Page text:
For many Americans, the bungled attempt to rescue the hostages in Iran felt like the last straw. "My God," one acquaintance remarked the next day, "can't we do anything right any more?" A numbing malaise has spread across the land, as failure after failure in foreign policy parades across our TV screens and daily newspapers.
Yet it would be a mistake to identify the failings of a president with a failing of America. At the very moment when three RH-53 helicopters were breaking down in the desert, hundreds of small boats were setting out across the Florida Straits to bring Cuban refugees from the port of Mariel to this country. Day by day the numbers mounted: 350, 1,500, 3,500, 8,000, 15,000, 30,000, 43,000, 55,000…and the total continued climbing at press time.
Talk about foreign policy victories! Here was the socialist paradise of Fidel Castro—self-styled leader of the Third World, darling of leftists everywhere—hemorrhaging away its individualists once again. The country that seeks to export its "revolution" to the Caribbean and Africa is now described by former Castro aide and propagandist, Carlos Franqui, as "the mother prison, totally surrounded by water" (American Spectator, May 1980). Every Cuban must carry an internal passport at all times or be thrown in jail. Thousands are detained in prisons and labor camps. The economy is a disaster: the meat ration has been cut from 12 ounces every nine days to 12 ounces every 45 days; even black beans are in short supply, and tobacco must now be imported from Spain. Cuban officials in Washington estimate that as many as 200,000 people would like to emigrate to this country; that's on top of the 800,000 who have come here in the past two decades (out of 9.8 million people).
Handed this golden opportunity to contrast freedom with socialism, the Carter administration blew it again. First the State Department ordered boat owners not to go to Mariel to pick up refugees. When that had no effect, it hinted that only the first 3,500 people would be accepted, the rest deported. Then it agreed to accept them all "conditionally" for 60 days, to give immigration officials time to decide who is unacceptable. It has also begun handing out citations to boat owners, carrying penalties of up to $1,000 for each refugee carried!
The actions of the Cuban freedom-seekers—State Department morons not withstanding—are a ringing affirmation of the continuing attractiveness of America, a country founded on the idea of individual rights. Third World demagogues can harangue and denounce all they want, but the fact remains that individuals everywhere seek political and economic freedom—the opportunity to build a better life, with some reasonable chance of success and without fear of repression.
The United States once based its foreign policy, such as it was, on being a beacon of freedom to the rest of the world. Instead of propping up favored dictators and overthrowing disfavored ones, the US government minded its own business. And in those days that business consisted largely of providing a federal court system and maintaining sufficient defense forces to deter attacks. The results were twofold: the American idea attracted immigrants who wanted to build better lives here, and it inspired revolutions—not socialist revolutions, but revolutions against tyranny.
We could overcome America's malaise by restoring this country as a beacon of hope to freedom-seekers everywhere. That would require more than just giving up largely futile attempts to stage-manage world events. Specifically, it would require both a determined effort to restore real personal and economic freedom in this country and a willingness to open our doors to all who are willing to risk everything to get here.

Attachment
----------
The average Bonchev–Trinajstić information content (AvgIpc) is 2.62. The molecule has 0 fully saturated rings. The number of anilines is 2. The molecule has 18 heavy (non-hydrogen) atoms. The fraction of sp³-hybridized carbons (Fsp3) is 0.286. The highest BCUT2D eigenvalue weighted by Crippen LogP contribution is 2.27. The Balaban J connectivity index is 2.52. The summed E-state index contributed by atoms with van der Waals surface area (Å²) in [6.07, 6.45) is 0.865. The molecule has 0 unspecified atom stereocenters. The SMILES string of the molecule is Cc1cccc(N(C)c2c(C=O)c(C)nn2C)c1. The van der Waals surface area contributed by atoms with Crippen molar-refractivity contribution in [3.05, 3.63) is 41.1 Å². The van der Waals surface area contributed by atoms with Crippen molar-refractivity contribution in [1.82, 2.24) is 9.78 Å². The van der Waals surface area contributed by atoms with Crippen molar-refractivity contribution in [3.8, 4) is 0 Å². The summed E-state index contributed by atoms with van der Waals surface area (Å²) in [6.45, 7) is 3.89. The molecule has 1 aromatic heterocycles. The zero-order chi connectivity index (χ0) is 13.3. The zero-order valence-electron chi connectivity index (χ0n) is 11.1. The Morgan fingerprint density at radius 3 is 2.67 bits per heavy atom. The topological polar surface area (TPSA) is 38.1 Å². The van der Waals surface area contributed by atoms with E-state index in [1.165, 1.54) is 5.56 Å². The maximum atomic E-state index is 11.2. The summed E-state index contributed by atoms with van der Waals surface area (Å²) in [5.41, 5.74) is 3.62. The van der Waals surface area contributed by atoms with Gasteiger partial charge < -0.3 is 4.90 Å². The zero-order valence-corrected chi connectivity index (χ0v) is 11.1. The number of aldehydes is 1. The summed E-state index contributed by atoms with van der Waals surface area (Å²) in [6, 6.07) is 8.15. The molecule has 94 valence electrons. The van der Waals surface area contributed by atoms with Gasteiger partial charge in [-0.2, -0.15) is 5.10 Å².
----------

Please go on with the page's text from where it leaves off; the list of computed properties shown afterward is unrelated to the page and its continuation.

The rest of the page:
What would this latter entail? To begin with, it would mean a complete reversal of the State Department's hostility to refugee sealifts like that from Mariel. It would also mean abolishing the untenable distinction between political and economic refugees. Under this doctrine, refugees from Haiti, for example, have been harassed and jailed after making the perilous 800-mile voyage to Florida. Apparently, because brutal dictator "Baby Doc" Duvalier is not a Communist, the Haitians are considered to be "merely" seeking economic gain (such as three meals a day instead of starvation)—not unlike, incidentally, most of the Cubans arriving from Mariel. (This distinction perpetuates the false dichotomy between personal and economic freedom that underlies so much government meddling in our society.)
To be sure, many Americans are honestly fearful that under such a policy this country would be swamped by people who would become both a burden on the taxpayers and a social problem. Already, cries of fear and resentment are being heard from south Florida. To reassure such people, it would be reasonable to couple the new immigration policy with specific reforms along the following lines:
- Limit taxpayer-funded assistance to noncitizens to a relatively brief period after arrival.
- Repeal minimum wage laws so as to expand the market for labor.
- Abolish government programs mandating bilingualism.
Such policies would make it clear that the United States welcomes people who will take responsibility for their own lives and be productive citizens—as it did in the 19th century when most of our grandparents came here.
Fair-minded people of all political persuasions—liberal, conservative, libertarian—should support this kind of open-door policy. Conservative columnist George F. Will is one who would. In his syndicated column, Will had this to say about the exodus from Mariel:
Such people are a resource more precious than all the oil under Saudi Arabia. They are the kind of people who built America, who made it a beacon to the world, and who can help revitalize it. America can never have enough of them.
This article originally appeared in print under the headline "Relight the Beacon of Liberty".